Chasing your dream job can be expensive but settling for a career that pays well could make you unhappy. So, what’s the right choice?

As more and more young people turn to student loans to pay for higher education, they are having to make difficult choices: going for careers that promise solid earnings and employment, or following the path to their dream job, which may not pay so well and could be in a highly competitive industry. This infographic, which details the average cost of college tuition in the US, shows just how expensive education can be: So, what to do?

According to a recent study by Pew Research Center, the median salary of people with arts or humanities degrees is $50,000. This compares to $68,000 for those with undergraduate degrees in science, engineering and related fields (STEM).

Other statistics by the US Department of Education show that careers in STEM – and this includes computer science – witnessed a 14% increase in employability from 2010 through 2020. Jobs in bioengineering, for example, are projected to jump by 62% by the end of the decade, and maths-related jobs look set to increase by 16%. Meanwhile, college enrolment in arts and humanities dropped by 14% between 2008 and 2016.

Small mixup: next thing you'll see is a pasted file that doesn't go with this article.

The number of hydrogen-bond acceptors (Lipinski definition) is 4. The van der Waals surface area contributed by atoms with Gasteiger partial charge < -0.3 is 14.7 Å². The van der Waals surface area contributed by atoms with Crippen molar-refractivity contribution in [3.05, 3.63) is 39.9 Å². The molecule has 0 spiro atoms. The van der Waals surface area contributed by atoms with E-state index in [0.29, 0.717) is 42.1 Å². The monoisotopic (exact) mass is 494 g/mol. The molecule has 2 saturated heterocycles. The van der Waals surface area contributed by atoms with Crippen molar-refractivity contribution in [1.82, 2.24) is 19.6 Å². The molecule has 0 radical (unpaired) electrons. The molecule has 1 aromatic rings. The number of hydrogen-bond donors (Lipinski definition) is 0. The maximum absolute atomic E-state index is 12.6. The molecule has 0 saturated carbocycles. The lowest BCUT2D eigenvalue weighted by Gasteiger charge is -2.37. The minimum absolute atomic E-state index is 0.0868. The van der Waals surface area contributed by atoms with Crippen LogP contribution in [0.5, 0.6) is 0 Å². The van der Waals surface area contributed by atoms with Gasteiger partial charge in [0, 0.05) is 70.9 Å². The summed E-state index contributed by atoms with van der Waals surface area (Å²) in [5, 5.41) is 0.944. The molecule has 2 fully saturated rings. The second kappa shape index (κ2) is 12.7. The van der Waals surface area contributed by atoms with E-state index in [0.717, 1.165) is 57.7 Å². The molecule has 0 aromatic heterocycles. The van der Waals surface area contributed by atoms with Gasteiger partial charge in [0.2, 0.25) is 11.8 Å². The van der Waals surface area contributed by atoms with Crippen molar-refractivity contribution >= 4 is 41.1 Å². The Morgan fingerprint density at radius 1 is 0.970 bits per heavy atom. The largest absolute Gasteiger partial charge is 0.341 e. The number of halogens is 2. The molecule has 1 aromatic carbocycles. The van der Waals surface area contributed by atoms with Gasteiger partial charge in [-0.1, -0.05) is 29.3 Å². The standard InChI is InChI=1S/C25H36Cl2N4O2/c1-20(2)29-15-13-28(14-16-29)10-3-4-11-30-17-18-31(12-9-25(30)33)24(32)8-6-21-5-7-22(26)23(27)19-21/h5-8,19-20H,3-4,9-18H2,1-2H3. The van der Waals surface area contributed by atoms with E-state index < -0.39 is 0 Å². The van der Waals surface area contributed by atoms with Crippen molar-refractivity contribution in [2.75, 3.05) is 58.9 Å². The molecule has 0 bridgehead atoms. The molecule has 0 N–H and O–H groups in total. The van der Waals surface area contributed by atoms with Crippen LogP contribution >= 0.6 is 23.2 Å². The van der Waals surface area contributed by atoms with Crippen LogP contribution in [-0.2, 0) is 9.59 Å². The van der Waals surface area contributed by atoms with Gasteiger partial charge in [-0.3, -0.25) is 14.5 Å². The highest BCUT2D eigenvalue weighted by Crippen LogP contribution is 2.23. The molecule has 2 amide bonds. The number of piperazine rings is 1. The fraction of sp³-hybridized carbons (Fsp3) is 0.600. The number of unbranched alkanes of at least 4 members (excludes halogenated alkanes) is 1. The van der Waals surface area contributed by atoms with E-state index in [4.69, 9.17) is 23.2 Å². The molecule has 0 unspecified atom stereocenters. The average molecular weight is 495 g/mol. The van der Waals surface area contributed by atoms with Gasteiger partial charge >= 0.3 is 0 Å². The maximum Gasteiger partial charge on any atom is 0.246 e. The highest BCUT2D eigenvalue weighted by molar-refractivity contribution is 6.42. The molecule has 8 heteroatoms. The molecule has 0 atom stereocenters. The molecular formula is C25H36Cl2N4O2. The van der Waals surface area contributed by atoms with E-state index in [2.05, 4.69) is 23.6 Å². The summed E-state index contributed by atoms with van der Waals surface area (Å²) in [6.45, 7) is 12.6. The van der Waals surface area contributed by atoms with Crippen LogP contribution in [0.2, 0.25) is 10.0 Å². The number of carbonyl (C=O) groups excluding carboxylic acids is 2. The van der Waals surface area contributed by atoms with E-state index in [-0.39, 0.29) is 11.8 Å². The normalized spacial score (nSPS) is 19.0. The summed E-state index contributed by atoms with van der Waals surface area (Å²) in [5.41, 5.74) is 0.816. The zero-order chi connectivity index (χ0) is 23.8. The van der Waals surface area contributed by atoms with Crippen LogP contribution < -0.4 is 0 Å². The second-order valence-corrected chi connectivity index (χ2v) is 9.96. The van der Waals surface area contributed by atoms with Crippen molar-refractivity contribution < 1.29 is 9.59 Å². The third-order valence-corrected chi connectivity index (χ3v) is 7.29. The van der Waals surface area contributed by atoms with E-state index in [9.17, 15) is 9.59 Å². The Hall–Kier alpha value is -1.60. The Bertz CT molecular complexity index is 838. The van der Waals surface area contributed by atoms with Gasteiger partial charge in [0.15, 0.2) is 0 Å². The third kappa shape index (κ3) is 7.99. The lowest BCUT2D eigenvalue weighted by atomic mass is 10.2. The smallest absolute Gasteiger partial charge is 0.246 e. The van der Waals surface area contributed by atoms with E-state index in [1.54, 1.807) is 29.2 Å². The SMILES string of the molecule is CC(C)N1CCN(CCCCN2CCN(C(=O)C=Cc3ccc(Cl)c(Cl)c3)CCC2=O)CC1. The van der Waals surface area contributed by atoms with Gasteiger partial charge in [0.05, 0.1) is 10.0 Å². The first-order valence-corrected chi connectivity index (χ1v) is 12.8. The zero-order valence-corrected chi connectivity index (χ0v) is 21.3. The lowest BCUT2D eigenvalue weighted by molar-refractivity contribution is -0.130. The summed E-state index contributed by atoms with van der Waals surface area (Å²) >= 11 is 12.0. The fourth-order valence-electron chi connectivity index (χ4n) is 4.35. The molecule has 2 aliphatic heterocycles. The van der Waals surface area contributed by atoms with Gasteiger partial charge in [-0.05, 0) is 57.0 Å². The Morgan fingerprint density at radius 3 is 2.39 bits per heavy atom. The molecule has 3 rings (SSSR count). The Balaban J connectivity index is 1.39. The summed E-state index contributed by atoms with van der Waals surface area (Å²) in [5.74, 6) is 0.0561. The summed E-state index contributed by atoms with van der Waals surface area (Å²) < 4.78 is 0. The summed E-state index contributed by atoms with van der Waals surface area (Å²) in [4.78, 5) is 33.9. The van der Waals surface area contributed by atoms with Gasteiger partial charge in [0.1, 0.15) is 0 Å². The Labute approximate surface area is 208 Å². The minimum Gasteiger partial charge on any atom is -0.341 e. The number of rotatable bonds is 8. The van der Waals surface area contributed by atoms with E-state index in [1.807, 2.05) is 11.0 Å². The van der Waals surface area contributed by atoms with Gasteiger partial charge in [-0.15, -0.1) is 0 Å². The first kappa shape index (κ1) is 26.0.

Of course, there are strong arguments for studies in the arts of humanities. Qualifications in these fields can be vital for the development of future technologies, for example. As we say in our blog post on the Royal Photographic Society Science Photographer of the Year competition, there’s a reason why STEM is morphing into STEAMM (science, technology, engineering, arts, maths and medicine), however. Increasingly, we’re realising that to be a scientist you need to be creative. Essentially, science needs artists, architects and designers – and photographers.

Remember, if you are focused on humanities and the arts, you can always pursue these subjects through STEM, and vice versa. Stay strong and make the right decision!

This blog post was written in collaboration with Darko Jacimovic, founder of WhatToBecome.